A fever is a raised body temperature and can be caused by infections, heat stroke and dehydration.


What causes a Fever?

Fever is a raised body temperature in response to illness, facilitating and accelerating recovery from causes like infection, heat stroke and dehydration.

It is usually associated with other fever symptoms that may help identify the cause of the illness.

What are the symptoms of a fever?

  • a fever temperature is above 37.5˚C (for children) and 37.0˚C (for adults)
  • hot and flushed face
  • headache
  • body aches
  • feeling light-headed
  • sweating and thirst
  • head, neck and body may feel hot while hands and feet are cold
  • shivering
  • unexplained crying and irritability (in children)
  • confusion (especially in the elderly)

How to reduce a fever?

  • Rest, preferably in bed, in a cool and well-ventilated room.
  • Take plenty of liquids like water, fruit juices and clear soups.
  • Remove thick clothes or blankets.
  • Take a cool shower.
  • For children, sponge the body with tap or lukewarm water to cool down the body especially if the temperature is above 38.5˚C. Stop sponging when the child shivers. Cover him up and wait a while before continuing. Generally, you should not sponge a child for more than 30 minutes at one go.
  • Eat as usual or according to your appetite.
  • Take your body temperature every 6 hours. To take an accurate reading of oral temperature, do not drink or eat anything half an hour before.
  • Take anti-fever medicines such as paracetamol. Do not use aspirin for children under 16 years of age. Consult your pharmacist before buying these over-the-counter medicines.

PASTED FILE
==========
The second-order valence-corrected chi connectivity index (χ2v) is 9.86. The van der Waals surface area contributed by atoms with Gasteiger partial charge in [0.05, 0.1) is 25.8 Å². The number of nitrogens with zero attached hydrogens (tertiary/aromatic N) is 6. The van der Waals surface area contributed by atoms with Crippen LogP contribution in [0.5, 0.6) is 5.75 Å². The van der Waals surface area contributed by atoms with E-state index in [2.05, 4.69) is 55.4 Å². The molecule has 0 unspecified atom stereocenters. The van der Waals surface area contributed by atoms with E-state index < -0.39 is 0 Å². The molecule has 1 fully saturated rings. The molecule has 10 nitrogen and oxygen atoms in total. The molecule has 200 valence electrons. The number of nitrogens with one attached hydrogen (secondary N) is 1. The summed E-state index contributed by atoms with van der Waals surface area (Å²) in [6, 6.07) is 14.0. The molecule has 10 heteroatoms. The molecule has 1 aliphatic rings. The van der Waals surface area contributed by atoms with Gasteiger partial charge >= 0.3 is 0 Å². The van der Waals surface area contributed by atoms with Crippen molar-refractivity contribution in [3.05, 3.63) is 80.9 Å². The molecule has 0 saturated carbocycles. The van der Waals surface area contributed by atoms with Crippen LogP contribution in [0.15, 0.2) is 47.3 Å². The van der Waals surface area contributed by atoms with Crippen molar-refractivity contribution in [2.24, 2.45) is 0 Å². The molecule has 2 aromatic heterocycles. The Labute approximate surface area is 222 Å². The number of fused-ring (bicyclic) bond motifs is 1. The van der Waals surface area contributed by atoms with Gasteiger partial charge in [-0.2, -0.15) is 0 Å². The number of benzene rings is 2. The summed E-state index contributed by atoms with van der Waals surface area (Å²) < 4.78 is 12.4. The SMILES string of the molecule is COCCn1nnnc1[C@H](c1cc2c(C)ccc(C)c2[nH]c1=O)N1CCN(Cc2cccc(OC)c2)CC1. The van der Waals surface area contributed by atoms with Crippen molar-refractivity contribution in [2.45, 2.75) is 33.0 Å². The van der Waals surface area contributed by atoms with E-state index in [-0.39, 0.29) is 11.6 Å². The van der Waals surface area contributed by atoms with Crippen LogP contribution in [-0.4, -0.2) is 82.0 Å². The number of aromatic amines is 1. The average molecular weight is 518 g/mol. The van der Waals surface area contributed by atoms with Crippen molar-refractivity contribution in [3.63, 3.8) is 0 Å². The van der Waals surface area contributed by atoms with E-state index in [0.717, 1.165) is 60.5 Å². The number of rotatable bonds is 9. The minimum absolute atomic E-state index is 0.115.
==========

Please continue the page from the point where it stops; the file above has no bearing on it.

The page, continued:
When to see the doctor for a fever

See your family doctor when:

  • the fever is 38˚C and above in adults and children
  • the child is less than 4 months old
  • the fever lasts more than 5 days (3 days in children)
  • you are pregnant and have a fever

When is a fever an emergency?

Go to the Emergency Department when:

  • the child has associated difficulty in breathing
  • the fever is associated with a stiff neck
  • there are fever symptoms such as severe headache, severe sore throat, nausea, diarrhoea, vomiting, rash, extreme thirst, cough with green sputum or blood in the sputum, earache, irritability or confusion, abdominal pain, pain when urinating, severe back pain, and fits.

Click here to download our guide.


Diabetes management
Diabetes Management: Weight, Diet, Exercise and Medicine

As a person with diabetes, it is very important for you to learn how to manage the condition well. The main goal is to keep your blood glucose at an optimal level — neither too high nor too low.

National Healthcare Group
Diabetes and Dental Health
Diabetes and Dental Health

If you have diabetes, you stand a greater risk of developing a range of dental health conditions. Find out what you can do to reduce your risk.

Khoo Teck Puat Hospital
Diabetic ulcers often form on the feet or legs
Diabetic Foot Ulcer: Symptoms and Treatment

What causes diabetic ulcers? Here’s what you need to know in terms of self-care, prevention, and the treatment of diabetic ulcer.


 Catalog-Item Reuse

Back to Top